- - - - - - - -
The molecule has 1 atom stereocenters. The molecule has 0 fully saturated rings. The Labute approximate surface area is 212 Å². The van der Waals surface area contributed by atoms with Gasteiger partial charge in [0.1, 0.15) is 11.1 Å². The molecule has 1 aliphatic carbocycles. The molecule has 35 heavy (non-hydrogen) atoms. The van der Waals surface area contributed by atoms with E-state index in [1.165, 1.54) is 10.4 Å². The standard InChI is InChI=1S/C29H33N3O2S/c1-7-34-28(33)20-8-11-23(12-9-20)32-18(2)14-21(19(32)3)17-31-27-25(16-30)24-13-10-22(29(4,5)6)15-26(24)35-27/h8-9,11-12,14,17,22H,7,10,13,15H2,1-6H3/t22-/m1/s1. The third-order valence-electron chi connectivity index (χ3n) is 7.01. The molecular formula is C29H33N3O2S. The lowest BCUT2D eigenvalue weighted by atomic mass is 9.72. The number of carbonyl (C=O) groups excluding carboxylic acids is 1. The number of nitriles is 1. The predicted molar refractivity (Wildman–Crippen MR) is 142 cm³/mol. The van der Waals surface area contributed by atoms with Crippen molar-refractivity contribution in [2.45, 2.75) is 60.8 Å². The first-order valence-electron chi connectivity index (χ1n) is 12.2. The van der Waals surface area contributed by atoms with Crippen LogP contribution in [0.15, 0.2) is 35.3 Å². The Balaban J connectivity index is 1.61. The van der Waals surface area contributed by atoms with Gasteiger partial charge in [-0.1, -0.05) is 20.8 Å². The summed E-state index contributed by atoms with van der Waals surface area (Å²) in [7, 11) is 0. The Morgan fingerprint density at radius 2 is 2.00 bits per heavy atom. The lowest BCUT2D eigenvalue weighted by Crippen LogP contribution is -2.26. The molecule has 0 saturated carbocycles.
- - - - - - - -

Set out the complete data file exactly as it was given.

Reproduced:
The molecule has 1 atom stereocenters. The molecule has 0 fully saturated rings. The Labute approximate surface area is 212 Å². The van der Waals surface area contributed by atoms with Gasteiger partial charge in [0.1, 0.15) is 11.1 Å². The molecule has 1 aliphatic carbocycles. The molecule has 35 heavy (non-hydrogen) atoms. The van der Waals surface area contributed by atoms with E-state index in [1.165, 1.54) is 10.4 Å². The standard InChI is InChI=1S/C29H33N3O2S/c1-7-34-28(33)20-8-11-23(12-9-20)32-18(2)14-21(19(32)3)17-31-27-25(16-30)24-13-10-22(29(4,5)6)15-26(24)35-27/h8-9,11-12,14,17,22H,7,10,13,15H2,1-6H3/t22-/m1/s1. The third-order valence-electron chi connectivity index (χ3n) is 7.01. The molecular formula is C29H33N3O2S. The lowest BCUT2D eigenvalue weighted by atomic mass is 9.72. The number of carbonyl (C=O) groups excluding carboxylic acids is 1. The number of nitriles is 1. The predicted molar refractivity (Wildman–Crippen MR) is 142 cm³/mol. The van der Waals surface area contributed by atoms with Crippen molar-refractivity contribution in [2.45, 2.75) is 60.8 Å². The first-order valence-electron chi connectivity index (χ1n) is 12.2. The van der Waals surface area contributed by atoms with Crippen LogP contribution in [0.15, 0.2) is 35.3 Å². The Balaban J connectivity index is 1.61. The van der Waals surface area contributed by atoms with Gasteiger partial charge in [-0.1, -0.05) is 20.8 Å². The summed E-state index contributed by atoms with van der Waals surface area (Å²) in [7, 11) is 0. The Morgan fingerprint density at radius 2 is 2.00 bits per heavy atom. The lowest BCUT2D eigenvalue weighted by Crippen LogP contribution is -2.26. The molecule has 0 saturated carbocycles.